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Some parents look at loans given to their adult children as an investment toward the future. Diana Kuyper of Salem, Wis., loaned money to her daughter and son-in-law after the couple ran into obstacles trying to refinance their home through a bank. In return for the loan, Kuyper receives 3% interest, which is more than she would make with a conventional CD or money market account. And her daughter got a low-interest mortgage without having to pay for private mortgage insurance. “I think of it as an annuity,” Kuyper says. “They are saving hundreds of dollars every month.”
What Lenders Need to Know About Giving Money to Family
Family members who are considering lending should first think about whether they truly can afford it. Unforeseen problems, like a job loss or a medical emergency, might leave you needing the cash you loaned. "You want to avoid feeling like you’ve loaned out more than you should have,” Sullivan says. “Since you can’t force the borrower to repay early, you have to plan for the unexpected.”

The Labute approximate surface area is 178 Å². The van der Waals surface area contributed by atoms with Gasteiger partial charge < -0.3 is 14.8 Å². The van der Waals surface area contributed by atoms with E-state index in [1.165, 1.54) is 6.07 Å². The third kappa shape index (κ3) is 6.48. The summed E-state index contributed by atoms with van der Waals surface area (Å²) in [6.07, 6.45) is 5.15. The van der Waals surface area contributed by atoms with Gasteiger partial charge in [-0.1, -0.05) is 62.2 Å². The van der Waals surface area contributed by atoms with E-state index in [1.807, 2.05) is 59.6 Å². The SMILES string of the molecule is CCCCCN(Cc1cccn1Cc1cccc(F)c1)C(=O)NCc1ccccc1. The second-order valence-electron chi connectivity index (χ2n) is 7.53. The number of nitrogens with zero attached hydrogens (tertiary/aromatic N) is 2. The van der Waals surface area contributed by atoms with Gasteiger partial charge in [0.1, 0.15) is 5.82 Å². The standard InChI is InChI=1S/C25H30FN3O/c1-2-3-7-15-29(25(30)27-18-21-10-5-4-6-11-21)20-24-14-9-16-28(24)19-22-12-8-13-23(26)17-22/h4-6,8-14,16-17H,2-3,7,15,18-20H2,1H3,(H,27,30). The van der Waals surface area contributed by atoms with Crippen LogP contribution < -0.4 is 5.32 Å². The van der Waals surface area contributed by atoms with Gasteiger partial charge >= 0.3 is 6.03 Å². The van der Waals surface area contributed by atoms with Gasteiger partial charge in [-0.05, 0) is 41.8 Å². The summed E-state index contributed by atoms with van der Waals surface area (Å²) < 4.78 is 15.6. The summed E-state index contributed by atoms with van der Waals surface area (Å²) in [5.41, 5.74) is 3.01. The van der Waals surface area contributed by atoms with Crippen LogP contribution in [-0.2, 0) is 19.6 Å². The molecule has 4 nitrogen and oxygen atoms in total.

For that reason, a loan shouldn't come from savings that you might need in the future. “We don’t advocate loaning money that's earmarked for emergency or retirement funds,” says David Blaylock, a Certified Financial Planner™ with LearnVest Planning Services. “It should be money that's above and beyond what the lender needs to meet his or her goals.”
And a loan should always be a well-thought-out choice—not a reaction to a crisis. “Intra-family loans work best as a deliberate investment strategy,” says Timothy Burke, C.E.O. of National Family Mortgage, an organization that has helped family members lend more than $120 million to one another to pay for mortgages since 2010. "They tend to go poorly in response to a borrower with an emergency.”
Of course, if a lender does not need the money to be repaid, another option is to transfer the money as a gift. For 2013, a person can give up to $14,000 per recipient annually without paying gift taxes. This means that a mother and father could separately give a son and his wife $14,000 each, for a total of $56,000 to the couple in a single year, without running afoul of tax rules. But a cent above $14,000 per person requires filing a gift tax return, and counts toward the $5.25 million limit people are allowed to give tax-free during their lifetimes.